Time-of-Use Pricing With time-of-use pricing, you'd pay more for electricity you use at peak times – just as you often pay more for phone time, restaurant meals and hotel rooms during busy periods. "Speaking as an economist, it makes sense to price according to cost," says David W. Kreutzer, Ph.D., a research fellow in energy economics and climate change in the Center for Data Analysis at the Heritage Foundation, a conservative think tank.
Kreutzer cautions this will take some adjustment and consumers might have trouble paying a new, much higher cost. "But how often are we changing the cost?" he says. "What if the choice is to pay 30 cents a kilowatt hour or do without?"
Time-of-use pricing is an incentive to rethink energy use. Consumers who were willing and able to change their behavior would be rewarded, Berst says. "Right now the person who cranks the AC to real cold even in the middle of a peak event is paying the same rate (per kilowatt hour) as the person who doesn't have the AC on at all," Berst says.
Other Generation One intriguing source of additional peak demand generating power is the backup generators that many companies already have to use in the event of outages, Pullins says.
In Portland, Ore., Portland General Electric is doing just that. The utility has started a Dispatchable Standby Generation Program to put commercial and industrial standby generators to work for up to 400 hours a year to meet peak demand, the utility says on its website. The utility will install equipment to reduce emissions, assume maintenance of the standby generators, and if needed install equipment to make the generators run faster.
Employing these already-existing generators will allow PGE to meet peak demands at about one-fifth the cost, Pullins says. "It's a great community approach and a community solution," he says.
Changing the Way Utilities Make a Profit Switching to a Smart Grid system will require regulatory changes covering how utilities make profits for their shareholders, Berst and others say. Under current regulatory practice, utilities are rewarded for selling electricity and building more plants to generate power.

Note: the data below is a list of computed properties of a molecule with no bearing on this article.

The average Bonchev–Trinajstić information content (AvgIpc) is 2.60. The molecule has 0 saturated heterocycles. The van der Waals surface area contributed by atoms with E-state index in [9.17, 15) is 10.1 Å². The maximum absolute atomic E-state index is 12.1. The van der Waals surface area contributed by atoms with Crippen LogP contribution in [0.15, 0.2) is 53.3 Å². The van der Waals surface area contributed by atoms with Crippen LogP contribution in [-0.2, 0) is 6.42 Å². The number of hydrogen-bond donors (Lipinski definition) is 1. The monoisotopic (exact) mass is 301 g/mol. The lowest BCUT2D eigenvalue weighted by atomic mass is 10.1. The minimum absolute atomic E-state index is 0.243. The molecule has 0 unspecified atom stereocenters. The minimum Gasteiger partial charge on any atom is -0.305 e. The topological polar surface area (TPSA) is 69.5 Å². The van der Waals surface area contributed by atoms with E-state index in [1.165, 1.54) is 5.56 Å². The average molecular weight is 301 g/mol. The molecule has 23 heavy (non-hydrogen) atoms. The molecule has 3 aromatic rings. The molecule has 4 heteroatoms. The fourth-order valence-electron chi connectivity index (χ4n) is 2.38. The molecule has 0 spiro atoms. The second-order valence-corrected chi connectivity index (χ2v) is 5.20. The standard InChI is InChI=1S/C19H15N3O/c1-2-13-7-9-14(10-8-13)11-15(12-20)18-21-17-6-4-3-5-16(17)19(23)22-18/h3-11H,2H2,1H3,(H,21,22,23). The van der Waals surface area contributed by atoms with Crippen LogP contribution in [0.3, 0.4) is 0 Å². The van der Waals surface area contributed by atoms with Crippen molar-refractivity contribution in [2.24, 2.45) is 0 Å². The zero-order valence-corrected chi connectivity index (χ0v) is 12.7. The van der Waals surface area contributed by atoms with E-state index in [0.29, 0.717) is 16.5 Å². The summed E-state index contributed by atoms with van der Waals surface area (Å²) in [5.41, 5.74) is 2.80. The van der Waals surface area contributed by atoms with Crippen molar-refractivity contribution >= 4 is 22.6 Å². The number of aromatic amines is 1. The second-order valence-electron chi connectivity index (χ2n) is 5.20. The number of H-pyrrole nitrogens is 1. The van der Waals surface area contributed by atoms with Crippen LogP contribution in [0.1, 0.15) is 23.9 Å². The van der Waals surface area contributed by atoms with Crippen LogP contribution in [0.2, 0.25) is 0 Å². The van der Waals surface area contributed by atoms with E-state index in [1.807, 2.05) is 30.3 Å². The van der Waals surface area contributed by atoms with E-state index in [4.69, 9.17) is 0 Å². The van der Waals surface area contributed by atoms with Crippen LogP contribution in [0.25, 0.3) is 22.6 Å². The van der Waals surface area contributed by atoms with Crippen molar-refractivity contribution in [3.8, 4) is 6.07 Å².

"That was great in the 1920s to the late 1970s when we were trying to build the electric system for everybody in the country," says Steve Pullins, president and CEO of Horizon Energy Group. "All the systems were set up to reward growth."
Now that the plants are built, "we don't need utilities to build more," Berst says. "We need them to do more with less. But the only way they're allowed to make more money is selling more electricity. We don't want them to sell more electricity. We don't need them to be building new plants. But they have a responsibility to shareholders to maximize returns. We need to decouple profits from how much electricity is sold."
Change is coming. For example, Duke Energy has won approval from state utility commissions in North and South Carolina and Ohio to offer customers energy management tools and programs – some as simple as free or discounted energy-saving compact fluorescent light (CFL) bulbs. The more effective the programs are at saving energy, the more Duke Energy is allowed to allowed to profit. So, a program that achieved less than 60 percent of its target energy savings would yield the utility only a 5 percent profit while a program that hit better than 90 percent would mean a 15 percent profit.
Utilities are now regulated by state commissions. Those in the industry differ over whether regulatory change should come at the state level or whether new federal standards are needed. "Everybody wins," Manes says. "The customer benefits by saving money. We continue to be a strong company. The environment wins – the more efficient we are, the fewer power plants we have to build and run."
The Smart Grid will allow you and your utility to more actively manage power use. You'll have the chance to make more choices that will lower your bills. Those choices, along with other options, will help your utility avoid ramping up expensive standby plants. A Smart Grid also will help utilities quickly diagnose problems, meaning blackouts are less likely to be as widespread.